If there is research that more frequent visits = better control is that a good standard to compare your performance to other practitioners? What is the alternative? If you use A1c, severity of illness comes into play and will vary between practitioners. Patient satisfaction? Frequency of hospitalizations? Complication rates? Assuming you don’t want to do more paperwork to measure your performance than you do to treat the patient what is the alternative?

    Personnally, I think they should use an objective measure of the patients condition as the yardstick, not a measure of your offices organization. Severity of illness will be a variable factor but it probably correlates to practitioner training too. Eg, the more fragile the DM the greater the likelihood the patient is managed by an endocrinologist. Based on the complaints of Dr. Wes the reporting agencies are much more interested in the doctors than the patients — so I’m guessing your screwed. Sorry.

    http://www.waittimes.blogspot.com

  3. I’ve got a good friend who was diagnosed Type 1 at the same sort of age as your patient Dr Rob. Her control is exemplary, apart from she occasionally likes to drink more than she really should (but compensates her insulin to control her GI).
    I know someone else who’s GI, and indeed medication generally, control frankly sucks and blows at the same time! Typical comment “chocolate eaten in bed doesn’t affect your GI”!!!! I’ll not describe her medication control, to avoid causing nightmares! 😉

    On this basis, and purely as a lay opinion, I’d agree that patient condition and GI control are better metrics than “how often do they visit a clinic?”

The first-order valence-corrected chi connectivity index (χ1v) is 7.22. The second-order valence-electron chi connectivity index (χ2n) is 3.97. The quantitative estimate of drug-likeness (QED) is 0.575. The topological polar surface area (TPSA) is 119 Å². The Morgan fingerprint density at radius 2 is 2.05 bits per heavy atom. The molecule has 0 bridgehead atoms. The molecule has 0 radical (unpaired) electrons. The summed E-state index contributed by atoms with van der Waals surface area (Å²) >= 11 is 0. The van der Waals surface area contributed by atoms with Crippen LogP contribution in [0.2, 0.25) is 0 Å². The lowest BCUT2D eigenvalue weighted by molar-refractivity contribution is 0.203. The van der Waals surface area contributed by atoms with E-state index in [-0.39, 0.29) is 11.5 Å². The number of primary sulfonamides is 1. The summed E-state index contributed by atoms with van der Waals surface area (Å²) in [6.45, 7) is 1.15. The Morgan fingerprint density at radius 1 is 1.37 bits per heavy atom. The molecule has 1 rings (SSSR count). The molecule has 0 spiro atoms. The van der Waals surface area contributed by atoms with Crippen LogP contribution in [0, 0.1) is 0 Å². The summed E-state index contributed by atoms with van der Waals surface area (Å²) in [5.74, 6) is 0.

4. I’ve got a good friend who was diagnosed Type 1 at the same sort of age as your patient Dr Rob. Her control is exemplary, apart from she occasionally likes to drink more than she really should (but compensates her insulin to control her GI).
    I know someone else who’s GI, and indeed medication generally, control frankly sucks and blows at the same time! Typical comment “chocolate eaten in bed doesn’t affect your GI”!!!! I’ll not describe her medication control, to avoid causing nightmares! 😉

    On this basis, and purely as a lay opinion, I’d agree that patient condition and GI control are better metrics than “how often do they visit a clinic?”

  5. y’know, I think this is harder for doctors than for anyone else to understand, but people do very often KNOW their bodies. So when someone shows up rarely, even with something fairly serious and warranting frequent medical visits (like this fellow with his diabetes) — well, good thing you two have good rapport. Then if he does sense something as being “off” and outside his control, good chance he will be seeing you ASAP.
    Conversely, have you ever had a patient who is fretting about something “out of synch” with themself, but no clear problem? Look hard!

  6. y’know, I think this is harder for doctors than for anyone else to understand, but people do very often KNOW their bodies. So when someone shows up rarely, even with something fairly serious and warranting frequent medical visits (like this fellow with his diabetes) — well, good thing you two have good rapport. Then if he does sense something as being “off” and outside his control, good chance he will be seeing you ASAP.
    Conversely, have you ever had a patient who is fretting about something “out of synch” with themself, but no clear problem? Look hard!